This post is somewhat an extension to yesterday’s “bitnote”, in which I was happy to announce free education as being a widely accessible reality. I have already emphasized enough on the 4 universities – ivy league I might add – that offer open courseware, so I am not going to repeat myself. However the story does not stop here. While universities started this movement individually, and that was and still is fine, other people came up with a pretty obvious next step: centralization of free education. That what Coursera is. A website, a platform, a hub of centralized data, where all the universities that choose to opt in, can offer their free courses. Coursera also turns this into a very real experience. You have to sign up for the course, and you also have to do tests that are graded. You have to try not to be late, and can also be enrolled into a class when it’s actually active. All in all, it does come with the responsibilities of a real-life school. Courses are of course taught by university professors and instructors, which ensures you get high quality education.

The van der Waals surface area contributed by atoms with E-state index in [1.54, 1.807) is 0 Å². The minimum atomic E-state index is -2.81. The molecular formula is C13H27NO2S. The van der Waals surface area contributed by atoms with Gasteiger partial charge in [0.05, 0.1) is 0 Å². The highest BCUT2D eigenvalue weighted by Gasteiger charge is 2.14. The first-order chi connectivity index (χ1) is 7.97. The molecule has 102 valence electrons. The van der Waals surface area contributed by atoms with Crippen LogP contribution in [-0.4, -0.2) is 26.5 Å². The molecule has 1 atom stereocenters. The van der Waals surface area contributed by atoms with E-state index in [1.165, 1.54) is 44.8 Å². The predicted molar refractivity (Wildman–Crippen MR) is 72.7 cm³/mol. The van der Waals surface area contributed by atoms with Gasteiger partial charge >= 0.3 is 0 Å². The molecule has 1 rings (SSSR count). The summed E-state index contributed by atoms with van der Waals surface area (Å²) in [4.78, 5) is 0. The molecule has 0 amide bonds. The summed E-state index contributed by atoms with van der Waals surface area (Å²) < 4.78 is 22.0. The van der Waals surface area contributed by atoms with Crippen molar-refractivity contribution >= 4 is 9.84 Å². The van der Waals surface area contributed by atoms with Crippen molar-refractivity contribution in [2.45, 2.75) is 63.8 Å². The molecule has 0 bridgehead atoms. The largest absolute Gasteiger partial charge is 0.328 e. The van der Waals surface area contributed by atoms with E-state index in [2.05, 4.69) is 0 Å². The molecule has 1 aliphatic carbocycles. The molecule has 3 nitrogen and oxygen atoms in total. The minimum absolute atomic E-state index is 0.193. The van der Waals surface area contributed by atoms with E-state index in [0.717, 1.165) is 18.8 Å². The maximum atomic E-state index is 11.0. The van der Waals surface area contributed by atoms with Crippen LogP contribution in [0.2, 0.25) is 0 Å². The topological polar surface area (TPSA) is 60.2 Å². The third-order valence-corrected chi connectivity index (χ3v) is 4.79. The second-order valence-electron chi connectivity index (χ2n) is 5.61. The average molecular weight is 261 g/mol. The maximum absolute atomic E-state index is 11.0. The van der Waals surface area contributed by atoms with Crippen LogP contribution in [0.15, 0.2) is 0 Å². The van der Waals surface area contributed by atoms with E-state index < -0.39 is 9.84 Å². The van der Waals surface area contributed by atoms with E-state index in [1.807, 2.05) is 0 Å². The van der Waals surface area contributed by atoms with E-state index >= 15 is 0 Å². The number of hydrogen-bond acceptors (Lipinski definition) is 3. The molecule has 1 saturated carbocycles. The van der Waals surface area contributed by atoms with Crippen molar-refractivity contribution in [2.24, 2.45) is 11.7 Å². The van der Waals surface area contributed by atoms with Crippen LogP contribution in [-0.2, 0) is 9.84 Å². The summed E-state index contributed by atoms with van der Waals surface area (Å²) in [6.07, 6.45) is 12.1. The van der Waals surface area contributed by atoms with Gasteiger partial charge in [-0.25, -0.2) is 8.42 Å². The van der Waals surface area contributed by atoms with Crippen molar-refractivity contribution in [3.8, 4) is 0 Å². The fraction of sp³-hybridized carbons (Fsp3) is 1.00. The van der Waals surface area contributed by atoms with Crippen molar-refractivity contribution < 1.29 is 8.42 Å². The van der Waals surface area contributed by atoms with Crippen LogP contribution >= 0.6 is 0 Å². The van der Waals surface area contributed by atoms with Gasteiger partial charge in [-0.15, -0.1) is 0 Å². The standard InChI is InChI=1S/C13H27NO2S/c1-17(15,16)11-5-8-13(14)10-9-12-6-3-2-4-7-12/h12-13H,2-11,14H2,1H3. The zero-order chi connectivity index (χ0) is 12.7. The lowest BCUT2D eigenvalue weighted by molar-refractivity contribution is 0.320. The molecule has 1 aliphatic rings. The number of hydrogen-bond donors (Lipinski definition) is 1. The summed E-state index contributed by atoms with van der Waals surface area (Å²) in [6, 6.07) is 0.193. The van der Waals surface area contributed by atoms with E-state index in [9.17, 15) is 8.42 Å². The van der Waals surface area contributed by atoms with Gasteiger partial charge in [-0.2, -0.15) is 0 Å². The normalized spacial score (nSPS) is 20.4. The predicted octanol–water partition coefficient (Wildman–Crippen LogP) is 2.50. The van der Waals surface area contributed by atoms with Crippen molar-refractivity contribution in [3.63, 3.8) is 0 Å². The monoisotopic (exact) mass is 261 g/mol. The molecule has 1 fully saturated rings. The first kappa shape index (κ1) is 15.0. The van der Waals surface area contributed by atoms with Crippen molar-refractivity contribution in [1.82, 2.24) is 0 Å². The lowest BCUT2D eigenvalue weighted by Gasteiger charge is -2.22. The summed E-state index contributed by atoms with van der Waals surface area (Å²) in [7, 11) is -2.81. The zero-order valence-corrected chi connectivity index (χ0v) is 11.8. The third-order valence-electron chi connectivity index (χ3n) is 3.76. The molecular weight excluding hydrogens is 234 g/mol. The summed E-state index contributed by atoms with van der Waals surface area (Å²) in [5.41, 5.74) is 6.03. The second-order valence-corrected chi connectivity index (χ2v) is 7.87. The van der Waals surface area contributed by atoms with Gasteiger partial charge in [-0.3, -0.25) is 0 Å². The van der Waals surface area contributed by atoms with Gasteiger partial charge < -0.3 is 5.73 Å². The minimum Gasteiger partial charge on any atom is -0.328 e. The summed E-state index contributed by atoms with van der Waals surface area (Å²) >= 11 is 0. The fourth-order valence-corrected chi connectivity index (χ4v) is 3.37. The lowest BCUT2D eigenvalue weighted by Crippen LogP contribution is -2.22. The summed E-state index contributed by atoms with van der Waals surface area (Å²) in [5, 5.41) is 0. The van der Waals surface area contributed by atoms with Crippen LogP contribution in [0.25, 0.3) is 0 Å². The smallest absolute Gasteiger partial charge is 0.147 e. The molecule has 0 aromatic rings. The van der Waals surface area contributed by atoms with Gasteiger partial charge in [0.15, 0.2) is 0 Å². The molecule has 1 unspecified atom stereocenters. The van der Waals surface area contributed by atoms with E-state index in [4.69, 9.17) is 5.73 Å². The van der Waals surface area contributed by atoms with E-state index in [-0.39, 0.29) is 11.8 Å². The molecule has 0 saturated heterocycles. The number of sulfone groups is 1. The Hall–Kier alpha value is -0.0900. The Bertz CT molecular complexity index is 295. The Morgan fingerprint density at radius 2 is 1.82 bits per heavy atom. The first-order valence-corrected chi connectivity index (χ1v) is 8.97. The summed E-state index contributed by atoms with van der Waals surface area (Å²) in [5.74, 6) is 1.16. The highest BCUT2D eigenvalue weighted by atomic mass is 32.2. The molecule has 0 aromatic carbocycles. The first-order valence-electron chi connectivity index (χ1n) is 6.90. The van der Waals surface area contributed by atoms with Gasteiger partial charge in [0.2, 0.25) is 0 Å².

Just to try it out, I enrolled myself into the Stanford CS101 course, a World Music class and Machine Learning. I must say, it’s revolutionary, and I enjoyed it a great deal. Since I applied a bit late, I had to use my “late day cards” for the first 4 tests, but, it was fun and extremely educational. At this point in time Coursera.org offers 45 courses, offered by various well-known universities like Stanford, Berkeley, Princeton, Uni of Michigan and Uni of Pennsylvania, topic-range being the following:
- Humanities and Social Sciences
- Computer Science
- Mathematics and Statistics
- Healthcare, Medicine, and Biology
- Economics, Finance, and Business
- Society, Networks, and Information